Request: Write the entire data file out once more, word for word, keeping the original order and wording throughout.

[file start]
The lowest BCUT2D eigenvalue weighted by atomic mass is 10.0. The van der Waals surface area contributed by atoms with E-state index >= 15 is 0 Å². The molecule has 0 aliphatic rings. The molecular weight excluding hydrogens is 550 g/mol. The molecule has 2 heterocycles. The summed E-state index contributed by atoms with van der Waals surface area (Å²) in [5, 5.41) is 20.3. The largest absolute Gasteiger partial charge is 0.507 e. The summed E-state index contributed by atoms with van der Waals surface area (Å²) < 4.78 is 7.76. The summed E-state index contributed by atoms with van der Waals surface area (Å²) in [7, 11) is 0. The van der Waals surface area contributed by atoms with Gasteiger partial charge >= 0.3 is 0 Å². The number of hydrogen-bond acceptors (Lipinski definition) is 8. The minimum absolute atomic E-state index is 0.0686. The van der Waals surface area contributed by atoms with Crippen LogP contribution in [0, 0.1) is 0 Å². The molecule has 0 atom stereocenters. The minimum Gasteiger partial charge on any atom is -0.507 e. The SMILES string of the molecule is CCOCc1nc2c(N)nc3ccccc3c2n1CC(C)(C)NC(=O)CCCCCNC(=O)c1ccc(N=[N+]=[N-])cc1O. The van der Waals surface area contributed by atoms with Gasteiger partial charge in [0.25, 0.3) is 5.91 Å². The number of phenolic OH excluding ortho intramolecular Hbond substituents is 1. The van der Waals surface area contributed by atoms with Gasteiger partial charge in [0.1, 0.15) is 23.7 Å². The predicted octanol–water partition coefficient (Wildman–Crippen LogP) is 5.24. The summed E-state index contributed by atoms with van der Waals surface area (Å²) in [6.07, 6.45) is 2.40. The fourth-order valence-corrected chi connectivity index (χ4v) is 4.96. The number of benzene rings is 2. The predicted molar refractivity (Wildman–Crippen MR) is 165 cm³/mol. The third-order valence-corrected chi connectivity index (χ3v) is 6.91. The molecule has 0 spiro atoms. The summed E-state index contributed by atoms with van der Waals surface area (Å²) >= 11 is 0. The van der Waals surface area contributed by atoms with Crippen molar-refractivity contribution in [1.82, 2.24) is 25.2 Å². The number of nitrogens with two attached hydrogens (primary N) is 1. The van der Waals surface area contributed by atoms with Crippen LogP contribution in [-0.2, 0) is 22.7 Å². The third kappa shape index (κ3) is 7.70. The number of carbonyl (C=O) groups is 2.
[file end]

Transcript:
The lowest BCUT2D eigenvalue weighted by atomic mass is 10.0. The van der Waals surface area contributed by atoms with E-state index >= 15 is 0 Å². The molecule has 0 aliphatic rings. The molecular weight excluding hydrogens is 550 g/mol. The molecule has 2 heterocycles. The summed E-state index contributed by atoms with van der Waals surface area (Å²) in [5, 5.41) is 20.3. The largest absolute Gasteiger partial charge is 0.507 e. The summed E-state index contributed by atoms with van der Waals surface area (Å²) < 4.78 is 7.76. The summed E-state index contributed by atoms with van der Waals surface area (Å²) in [7, 11) is 0. The van der Waals surface area contributed by atoms with Gasteiger partial charge >= 0.3 is 0 Å². The number of hydrogen-bond acceptors (Lipinski definition) is 8. The minimum absolute atomic E-state index is 0.0686. The van der Waals surface area contributed by atoms with Crippen LogP contribution in [0, 0.1) is 0 Å². The molecule has 0 atom stereocenters. The minimum Gasteiger partial charge on any atom is -0.507 e. The SMILES string of the molecule is CCOCc1nc2c(N)nc3ccccc3c2n1CC(C)(C)NC(=O)CCCCCNC(=O)c1ccc(N=[N+]=[N-])cc1O. The van der Waals surface area contributed by atoms with Gasteiger partial charge in [0.25, 0.3) is 5.91 Å². The number of phenolic OH excluding ortho intramolecular Hbond substituents is 1. The van der Waals surface area contributed by atoms with Gasteiger partial charge in [0.1, 0.15) is 23.7 Å². The predicted octanol–water partition coefficient (Wildman–Crippen LogP) is 5.24. The summed E-state index contributed by atoms with van der Waals surface area (Å²) in [6.07, 6.45) is 2.40. The fourth-order valence-corrected chi connectivity index (χ4v) is 4.96. The number of benzene rings is 2. The predicted molar refractivity (Wildman–Crippen MR) is 165 cm³/mol. The third-order valence-corrected chi connectivity index (χ3v) is 6.91. The molecule has 0 spiro atoms. The summed E-state index contributed by atoms with van der Waals surface area (Å²) >= 11 is 0. The van der Waals surface area contributed by atoms with Crippen molar-refractivity contribution in [1.82, 2.24) is 25.2 Å². The number of nitrogens with two attached hydrogens (primary N) is 1. The van der Waals surface area contributed by atoms with Crippen LogP contribution in [-0.2, 0) is 22.7 Å². The third kappa shape index (κ3) is 7.70. The number of carbonyl (C=O) groups is 2.